If you wish to contribute or participate in the discussions about articles you are invited to join Navipedia as a registered user

Equivalent Carrier to Noise Ratio in presence of RF interference

From Navipedia
Jump to: navigation, search

Title Equivalent Carrier to Noise Ratio in presence of RF interference
Author(s) J.A Ávila Rodríguez, University FAF Munich, Germany.
Level Advanced
Year of Publication 2011

This article derives some expressions of interest for the Equivalent Carrier to Noise Ratio in presence of RF interference. As we know, one of the main effects of RF interference is to reduce the of the desired signal d, as shown next:

ECN Eq 1.png

where the subindex i refers to the interfering signal and d to the desired signal. We can further simplify this expression if we assume that all the power of the desired satellite fits into the bandwidth of the receiver, simplifying the effective to:

ECN Eq 2.png

We can classify RF interference sources into narrowband interference and wideband interference. For the case of narrowband interference, the power spectral density of the interfering signal can be approximated as rectangular, such that:

ECN Eq 3.png

Furthermore, if we assume that the whole interfering narrowband signal is in-band, then the effective will be:

ECN Eq 4.png

In addition, since the Power Spectral Density is even,

ECN Eq 5.png

and assuming that the narrowband interference has a low frequency relative to the chip rate, we can use the following approximation for the particular case of BPSK:

ECN Eq 6.png

Finally, as shown in [P. Ward, 1994][1], the effective will be for the case of a narrowband interferer:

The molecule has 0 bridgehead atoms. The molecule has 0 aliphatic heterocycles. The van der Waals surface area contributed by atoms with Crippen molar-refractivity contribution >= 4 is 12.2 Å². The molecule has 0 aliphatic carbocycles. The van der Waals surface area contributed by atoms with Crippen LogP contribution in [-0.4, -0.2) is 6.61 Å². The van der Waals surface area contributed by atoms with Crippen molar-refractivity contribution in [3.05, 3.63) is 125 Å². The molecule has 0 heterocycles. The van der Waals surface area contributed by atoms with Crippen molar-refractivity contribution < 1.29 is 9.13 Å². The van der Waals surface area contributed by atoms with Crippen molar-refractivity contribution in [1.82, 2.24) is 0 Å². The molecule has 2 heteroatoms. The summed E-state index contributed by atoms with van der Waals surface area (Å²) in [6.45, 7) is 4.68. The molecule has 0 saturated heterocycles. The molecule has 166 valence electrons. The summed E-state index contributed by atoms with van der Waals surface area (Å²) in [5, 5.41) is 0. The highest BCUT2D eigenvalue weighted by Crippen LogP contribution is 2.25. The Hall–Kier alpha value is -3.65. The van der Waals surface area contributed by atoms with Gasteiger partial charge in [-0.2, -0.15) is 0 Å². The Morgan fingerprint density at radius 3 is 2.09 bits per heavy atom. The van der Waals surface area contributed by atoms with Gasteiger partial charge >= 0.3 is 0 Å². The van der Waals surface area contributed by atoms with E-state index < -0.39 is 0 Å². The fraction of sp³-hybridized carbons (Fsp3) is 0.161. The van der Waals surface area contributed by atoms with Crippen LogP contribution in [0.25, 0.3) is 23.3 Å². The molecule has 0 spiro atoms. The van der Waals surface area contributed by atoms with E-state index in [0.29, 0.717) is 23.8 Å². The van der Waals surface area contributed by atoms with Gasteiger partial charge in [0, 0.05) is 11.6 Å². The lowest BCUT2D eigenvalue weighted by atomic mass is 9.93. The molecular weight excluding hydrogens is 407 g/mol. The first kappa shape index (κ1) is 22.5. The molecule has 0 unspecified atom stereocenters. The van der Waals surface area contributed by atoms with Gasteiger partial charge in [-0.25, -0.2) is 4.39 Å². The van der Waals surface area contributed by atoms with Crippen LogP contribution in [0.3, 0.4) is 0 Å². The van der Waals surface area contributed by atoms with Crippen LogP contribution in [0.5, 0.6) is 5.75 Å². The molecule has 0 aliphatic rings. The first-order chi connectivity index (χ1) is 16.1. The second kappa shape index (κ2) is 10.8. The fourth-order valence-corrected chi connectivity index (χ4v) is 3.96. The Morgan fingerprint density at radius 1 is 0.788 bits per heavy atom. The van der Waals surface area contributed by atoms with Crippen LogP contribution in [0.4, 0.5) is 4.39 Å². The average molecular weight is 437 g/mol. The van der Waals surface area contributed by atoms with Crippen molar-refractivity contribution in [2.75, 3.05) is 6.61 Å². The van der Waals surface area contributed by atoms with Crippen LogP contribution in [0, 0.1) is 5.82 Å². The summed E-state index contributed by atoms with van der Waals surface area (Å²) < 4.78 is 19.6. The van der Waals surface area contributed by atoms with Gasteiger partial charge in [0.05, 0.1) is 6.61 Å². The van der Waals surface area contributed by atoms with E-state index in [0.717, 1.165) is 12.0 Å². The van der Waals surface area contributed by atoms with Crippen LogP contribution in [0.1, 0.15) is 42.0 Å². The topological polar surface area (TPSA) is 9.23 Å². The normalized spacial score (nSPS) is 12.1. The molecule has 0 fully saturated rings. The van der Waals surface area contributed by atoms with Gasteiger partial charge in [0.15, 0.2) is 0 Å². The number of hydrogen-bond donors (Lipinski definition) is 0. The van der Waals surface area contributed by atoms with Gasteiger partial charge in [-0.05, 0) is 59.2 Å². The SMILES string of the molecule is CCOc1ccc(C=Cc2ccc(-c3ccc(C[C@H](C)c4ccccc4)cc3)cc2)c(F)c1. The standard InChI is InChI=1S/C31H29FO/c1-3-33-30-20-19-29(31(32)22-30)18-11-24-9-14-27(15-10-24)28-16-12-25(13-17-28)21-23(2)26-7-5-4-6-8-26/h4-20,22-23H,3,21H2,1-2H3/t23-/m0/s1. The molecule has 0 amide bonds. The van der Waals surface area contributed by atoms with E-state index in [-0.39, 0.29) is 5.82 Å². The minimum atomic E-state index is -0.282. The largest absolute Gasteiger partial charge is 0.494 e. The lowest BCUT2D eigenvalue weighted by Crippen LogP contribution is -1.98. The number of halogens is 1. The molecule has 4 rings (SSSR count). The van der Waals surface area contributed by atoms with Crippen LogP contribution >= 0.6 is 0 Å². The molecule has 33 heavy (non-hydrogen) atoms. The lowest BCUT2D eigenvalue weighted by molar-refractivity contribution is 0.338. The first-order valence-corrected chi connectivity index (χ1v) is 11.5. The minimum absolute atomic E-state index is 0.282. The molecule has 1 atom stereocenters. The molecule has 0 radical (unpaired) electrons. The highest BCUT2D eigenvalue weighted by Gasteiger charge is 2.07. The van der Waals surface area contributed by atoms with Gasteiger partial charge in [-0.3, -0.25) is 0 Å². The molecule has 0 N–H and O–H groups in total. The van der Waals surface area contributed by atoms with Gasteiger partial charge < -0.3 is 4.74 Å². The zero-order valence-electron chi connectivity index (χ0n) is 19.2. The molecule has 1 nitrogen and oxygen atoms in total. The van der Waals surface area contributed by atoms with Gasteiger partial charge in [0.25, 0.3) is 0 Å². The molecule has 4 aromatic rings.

ECN Eq 7.png

On the other hand, for the case of a wideband interferer, the expression to apply is the following:

ECN Eq 8.png

where we can recognize the spectral separation coefficient (SSC) in the denominator. In fact, the lower the value the SSC adopts, the more robust will be the signal against wideband and narrowband interferers as shown in the expressions above.

Using again the example of a BPSK signal, the multiple access interference will adopt the following form:

ECN Eq 9.png

where for the particular case of the intra-system interference or for the case of an interferer matching the spectrum of the desired signal, BPSK in our example, we have:  

ECN Eq 10.png

As we can recognize, this term appears in the denominator of (8). Moreover, if we assume a large processing gain, the multiple access interference will only be significant around zero simplifying the interference to the following [J.J. Spilker, 1997] [2]:

ECN Eq 11.png

As we expected, if we express now in dB for a chip rate of 1.023 MHz, we obtain the figure of -61.8597 for the C/A Code Self SSC.


  1. ^ [P. Ward, 1994] P. Ward, Dual Use of Military Anti-Jam GPS Receiver Design Techniques for Commercial Aviation RF Interference Integrity Monitoring, Proceedings of the US Institute of Navigation ION-AM 1994.
  2. ^ [J.J. Spilker, 1997] J.J. Spilker, GPS Signal Structure and Theoretical Performance in Global Positioning System: Theory and Applications Volume I, Progress in Astronautics and Aeronautics Volume 164, AIAA, pp. 57-120.


The information presented in this NAVIPEDIA’s article is an extract of the PhD work performed by Dr. Jose Ángel Ávila Rodríguez in the FAF University of Munich as part of his Doctoral Thesis “On Generalized Signal Waveforms for Satellite Navigation” presented in June 2008, Munich (Germany)